Cell phone radio frequency radiation increases cancer risk*

cellphone radiation with source

Be safe rather than sorry. Cellphone radio frequency radiation is harmful!

The National Toxicology Program (NTP) released on October 31, 2018 their final report on rat and mouse studies of radio frequency radiation like that used with cellphones. The $30 million NTP studies took more than 10 years to complete and are the most comprehensive assessments to date of health effects in animals exposed to Radio Frequency Radiation (RFR) with modulations used in 2G and 3G cell phones. 2G and 3G networks were standard when the studies were designed and are still used for phone calls and texting.

The report concluded there is clear evidence that male rats exposed to high levels of radio frequency radiation (RFR) like that used in 2G and 3G cell phones developed cancerous heart tumors, according to final reports. There was also some evidence of tumors in the brain and adrenal gland of exposed male rats. For female rats, and male and female mice, the evidence was equivocal as to whether cancers observed were associated with exposure to RFR.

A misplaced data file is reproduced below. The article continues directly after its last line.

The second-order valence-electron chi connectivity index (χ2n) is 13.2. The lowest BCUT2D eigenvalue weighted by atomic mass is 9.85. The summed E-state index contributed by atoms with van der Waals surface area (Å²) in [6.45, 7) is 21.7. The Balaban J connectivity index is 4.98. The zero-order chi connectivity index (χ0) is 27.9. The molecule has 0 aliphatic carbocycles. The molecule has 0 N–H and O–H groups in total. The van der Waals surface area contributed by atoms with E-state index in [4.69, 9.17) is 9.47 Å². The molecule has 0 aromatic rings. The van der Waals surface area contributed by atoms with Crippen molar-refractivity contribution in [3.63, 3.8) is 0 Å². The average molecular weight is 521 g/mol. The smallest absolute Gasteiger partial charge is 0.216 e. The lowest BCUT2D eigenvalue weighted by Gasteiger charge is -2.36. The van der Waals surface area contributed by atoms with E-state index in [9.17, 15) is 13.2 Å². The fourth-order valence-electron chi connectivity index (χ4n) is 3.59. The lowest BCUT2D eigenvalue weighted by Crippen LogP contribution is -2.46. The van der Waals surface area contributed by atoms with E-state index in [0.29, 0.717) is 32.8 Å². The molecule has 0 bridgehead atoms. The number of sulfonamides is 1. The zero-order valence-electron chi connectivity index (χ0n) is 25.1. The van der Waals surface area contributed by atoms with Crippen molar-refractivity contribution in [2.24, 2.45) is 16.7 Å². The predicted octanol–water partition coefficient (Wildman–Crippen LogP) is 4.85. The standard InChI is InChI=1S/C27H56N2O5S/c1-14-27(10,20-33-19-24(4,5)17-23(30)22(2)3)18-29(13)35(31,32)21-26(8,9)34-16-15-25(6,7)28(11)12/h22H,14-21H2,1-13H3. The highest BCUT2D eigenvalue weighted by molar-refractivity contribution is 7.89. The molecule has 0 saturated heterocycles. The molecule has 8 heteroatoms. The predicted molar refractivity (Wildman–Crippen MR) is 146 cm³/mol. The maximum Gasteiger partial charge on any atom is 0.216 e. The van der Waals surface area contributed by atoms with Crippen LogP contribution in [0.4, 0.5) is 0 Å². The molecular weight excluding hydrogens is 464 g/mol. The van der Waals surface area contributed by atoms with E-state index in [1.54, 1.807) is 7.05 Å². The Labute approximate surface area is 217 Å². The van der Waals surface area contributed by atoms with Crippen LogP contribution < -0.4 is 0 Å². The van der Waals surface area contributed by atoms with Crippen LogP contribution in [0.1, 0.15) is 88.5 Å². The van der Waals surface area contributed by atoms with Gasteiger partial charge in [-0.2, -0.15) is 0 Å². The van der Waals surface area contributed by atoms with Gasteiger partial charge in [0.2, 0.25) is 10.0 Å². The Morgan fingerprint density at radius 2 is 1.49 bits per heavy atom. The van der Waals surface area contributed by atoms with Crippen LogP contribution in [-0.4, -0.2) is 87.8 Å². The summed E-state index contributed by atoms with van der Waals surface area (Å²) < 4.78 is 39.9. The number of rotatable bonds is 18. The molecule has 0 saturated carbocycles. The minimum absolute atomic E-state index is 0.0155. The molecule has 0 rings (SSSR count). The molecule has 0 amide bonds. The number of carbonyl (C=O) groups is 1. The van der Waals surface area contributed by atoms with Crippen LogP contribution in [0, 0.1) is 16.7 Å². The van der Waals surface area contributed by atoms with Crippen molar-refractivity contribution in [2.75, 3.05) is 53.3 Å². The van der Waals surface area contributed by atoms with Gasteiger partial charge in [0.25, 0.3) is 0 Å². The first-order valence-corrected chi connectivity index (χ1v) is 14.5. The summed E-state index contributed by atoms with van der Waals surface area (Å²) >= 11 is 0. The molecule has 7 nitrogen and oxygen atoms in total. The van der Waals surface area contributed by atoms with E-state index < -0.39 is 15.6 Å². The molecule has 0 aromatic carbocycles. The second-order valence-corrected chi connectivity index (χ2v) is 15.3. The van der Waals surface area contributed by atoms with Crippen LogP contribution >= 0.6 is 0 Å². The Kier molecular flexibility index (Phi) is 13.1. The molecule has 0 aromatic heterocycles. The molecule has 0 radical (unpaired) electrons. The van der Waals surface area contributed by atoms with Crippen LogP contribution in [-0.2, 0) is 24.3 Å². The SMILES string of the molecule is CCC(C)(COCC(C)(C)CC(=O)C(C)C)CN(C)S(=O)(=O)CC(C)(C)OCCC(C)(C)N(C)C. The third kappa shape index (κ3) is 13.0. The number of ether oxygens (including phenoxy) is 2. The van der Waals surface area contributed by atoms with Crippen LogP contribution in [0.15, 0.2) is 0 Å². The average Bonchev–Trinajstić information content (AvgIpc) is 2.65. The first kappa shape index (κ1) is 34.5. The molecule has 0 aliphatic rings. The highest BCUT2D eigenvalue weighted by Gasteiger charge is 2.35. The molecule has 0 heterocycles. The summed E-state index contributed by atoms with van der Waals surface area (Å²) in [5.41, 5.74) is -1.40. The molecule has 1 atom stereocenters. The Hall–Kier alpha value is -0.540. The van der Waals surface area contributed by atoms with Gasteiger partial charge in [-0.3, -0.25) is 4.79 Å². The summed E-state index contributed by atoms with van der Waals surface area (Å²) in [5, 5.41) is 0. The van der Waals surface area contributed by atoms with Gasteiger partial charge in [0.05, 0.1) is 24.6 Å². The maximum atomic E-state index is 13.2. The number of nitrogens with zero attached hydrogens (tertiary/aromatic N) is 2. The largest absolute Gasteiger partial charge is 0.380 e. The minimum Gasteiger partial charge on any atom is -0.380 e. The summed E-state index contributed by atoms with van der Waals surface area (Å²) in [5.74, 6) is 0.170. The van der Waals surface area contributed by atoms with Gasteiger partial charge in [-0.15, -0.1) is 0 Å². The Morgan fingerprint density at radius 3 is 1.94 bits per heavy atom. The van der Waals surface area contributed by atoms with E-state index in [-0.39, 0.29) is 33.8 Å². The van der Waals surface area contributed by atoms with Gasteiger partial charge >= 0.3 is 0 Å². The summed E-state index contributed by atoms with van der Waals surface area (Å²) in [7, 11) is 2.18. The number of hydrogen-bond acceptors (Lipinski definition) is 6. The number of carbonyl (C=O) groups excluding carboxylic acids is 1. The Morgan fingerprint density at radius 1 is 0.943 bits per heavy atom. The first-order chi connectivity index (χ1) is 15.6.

The exposures used in the studies cannot be compared directly to the exposure that humans experience when using a cell phone,” said John Bucher, Ph.D., NTP senior scientist. “In our studies, rats and mice received radio frequency radiation across their whole bodies. By contrast, people are mostly exposed in specific local tissues close to where they hold the phone. In addition, the exposure levels and durations in our studies were greater than what people experience.”